As the spread of discharge water varies during the day and is affected both by the tide and the wind, the average concentration during the year and over the entire modelling area was calculated. The modelling shows that the highest concentrations of discharge water are located around the discharge points. Concentrations will be below 1% on average in surface layers, except for a small area close to land in the case of discharge from the discharge point “South”. At the bottom layers, the area of influence with an average concentration above 1% extends about 2000 m southwest (all discharge points) and about 1400 m towards north of all discharge points. For both nitrogen and total phosphorus, it has been simulated that the discharges of nutrient salt will not deteriorate the water quality in Andfjorden outside Kvalnes, which remains in “good ecological condition”.

Based on the modelled discharge, Andfjord Salmon, together with Rådgivende Biologer AS, conducted a mapping of the marine biodiversity in Andfjorden using ROV technology. The survey showed that the modelled influence impact area consists of kelp forest and shell sand, and important breeding areas for several fish species. Andfjord has also mapped the deep water areas outside Kvalnes as a precautionary measure, in which the marine habitat “sponge community” were registered.

Fish Escape

Andfjord Salmon’s technology provides robust barriers to limit escape. The company started working with Norconsult and DNV in 2021 to meet the requirements for escape safety in NS 9416 Landbased aquaculture farms for fish. The latest status report gave Andfjord Salmon the highest score in terms of the prevention of fish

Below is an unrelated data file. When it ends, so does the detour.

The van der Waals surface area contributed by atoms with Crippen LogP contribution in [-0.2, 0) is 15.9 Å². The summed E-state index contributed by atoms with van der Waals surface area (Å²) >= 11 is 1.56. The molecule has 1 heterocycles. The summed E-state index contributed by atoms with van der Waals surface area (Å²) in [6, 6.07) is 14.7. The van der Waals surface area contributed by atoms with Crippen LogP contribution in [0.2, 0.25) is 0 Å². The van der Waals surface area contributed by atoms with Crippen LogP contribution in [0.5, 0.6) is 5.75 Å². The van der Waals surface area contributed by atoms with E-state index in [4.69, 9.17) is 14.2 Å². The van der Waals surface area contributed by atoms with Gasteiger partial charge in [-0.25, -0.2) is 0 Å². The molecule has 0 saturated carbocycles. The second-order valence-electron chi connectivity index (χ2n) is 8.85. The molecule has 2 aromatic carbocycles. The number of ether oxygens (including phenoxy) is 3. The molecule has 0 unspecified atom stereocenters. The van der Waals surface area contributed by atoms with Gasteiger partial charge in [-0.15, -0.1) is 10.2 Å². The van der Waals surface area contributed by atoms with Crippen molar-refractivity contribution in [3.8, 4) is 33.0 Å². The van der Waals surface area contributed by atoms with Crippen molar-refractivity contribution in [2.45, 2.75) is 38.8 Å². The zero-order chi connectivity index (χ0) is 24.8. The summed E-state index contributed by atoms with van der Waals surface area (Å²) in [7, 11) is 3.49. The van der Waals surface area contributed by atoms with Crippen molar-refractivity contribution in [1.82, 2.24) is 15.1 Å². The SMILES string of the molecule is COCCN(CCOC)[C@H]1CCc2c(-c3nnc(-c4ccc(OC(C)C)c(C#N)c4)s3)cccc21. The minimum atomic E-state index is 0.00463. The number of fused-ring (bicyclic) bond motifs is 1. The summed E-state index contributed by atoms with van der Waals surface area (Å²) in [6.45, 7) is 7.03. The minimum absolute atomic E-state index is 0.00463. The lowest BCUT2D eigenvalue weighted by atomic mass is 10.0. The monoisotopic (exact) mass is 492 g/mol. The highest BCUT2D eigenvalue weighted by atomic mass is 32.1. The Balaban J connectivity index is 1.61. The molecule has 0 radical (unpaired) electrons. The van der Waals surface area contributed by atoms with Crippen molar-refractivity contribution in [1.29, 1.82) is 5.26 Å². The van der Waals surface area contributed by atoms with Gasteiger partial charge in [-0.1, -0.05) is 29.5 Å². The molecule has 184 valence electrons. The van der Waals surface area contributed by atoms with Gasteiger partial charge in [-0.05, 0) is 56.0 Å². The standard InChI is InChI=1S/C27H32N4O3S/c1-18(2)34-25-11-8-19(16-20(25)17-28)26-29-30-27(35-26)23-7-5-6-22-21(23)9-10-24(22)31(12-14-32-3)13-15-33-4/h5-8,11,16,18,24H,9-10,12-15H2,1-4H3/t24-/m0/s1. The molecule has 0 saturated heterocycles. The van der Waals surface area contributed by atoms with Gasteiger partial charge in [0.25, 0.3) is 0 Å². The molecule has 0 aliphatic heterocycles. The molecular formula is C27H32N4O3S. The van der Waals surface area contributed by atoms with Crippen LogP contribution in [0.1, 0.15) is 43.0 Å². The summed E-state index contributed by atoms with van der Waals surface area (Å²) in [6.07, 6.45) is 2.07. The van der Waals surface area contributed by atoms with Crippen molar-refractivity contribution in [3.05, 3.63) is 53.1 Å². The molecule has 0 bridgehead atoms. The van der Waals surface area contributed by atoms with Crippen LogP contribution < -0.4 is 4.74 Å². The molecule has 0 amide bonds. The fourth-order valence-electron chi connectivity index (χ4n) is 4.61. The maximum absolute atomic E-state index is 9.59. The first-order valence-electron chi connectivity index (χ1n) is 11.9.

Fish health and welfare

Ensuring good health and welfare is both an ethical responsibility and the most important factor in achieving good growth, higher quality, and lower costs.

Fish health and welfare, such as protecting the fish from unnecessary stress and impact, are at the core of Andfjord Salmon’s innovation. Continuous water flow from deep waters ensures that our salmon live in an environment where the presence of salmon lice and poisonous algae is close to non-existent. In 2022, Andfjord Salmon has continued to carry out extensive planning and testing to ensure optimal fish health and welfare. The company’s fish welfare measures are comprehensive and focus on all aspects of the farming value chain, including feed and nutrition, respiration, thermal regulation, water quality, hygiene, disease management, behaviour control and social contact and rest, and the company’s overall goal is to mimic the salmon’s living conditions in the sea as much as possible.

On 25 June 2022, Andfjord Salmon released approximately 200,000 smolt at an average weight of 120 grams in the company’s first land-based pool at Kvalnes, Andøya. Due to strong biological performance, the average weight of the salmon reached 1 kilogram in November 2022 – well ahead of the late December 2022 forecast. The survival rate stands an industry leading 98.9 per cent, four months after the smolt was released. Water quality and thermal regulation. An optimised living environment with the best water quality is a key basis for good fish health and a high survival rate. In 2021, Andfjord Salmon verified the laminar water flow technology at the first pool at Kvalnes, which confirmed that the company was able to recreate wild salmon’s natural habit on land and offer the salmon the best possible living environment. Now that the company is in production and is striving to ensure continuous and optimal fish welfare, Andfjord Salmon regularly examines the water quality, including monitoring the presence of pathogens.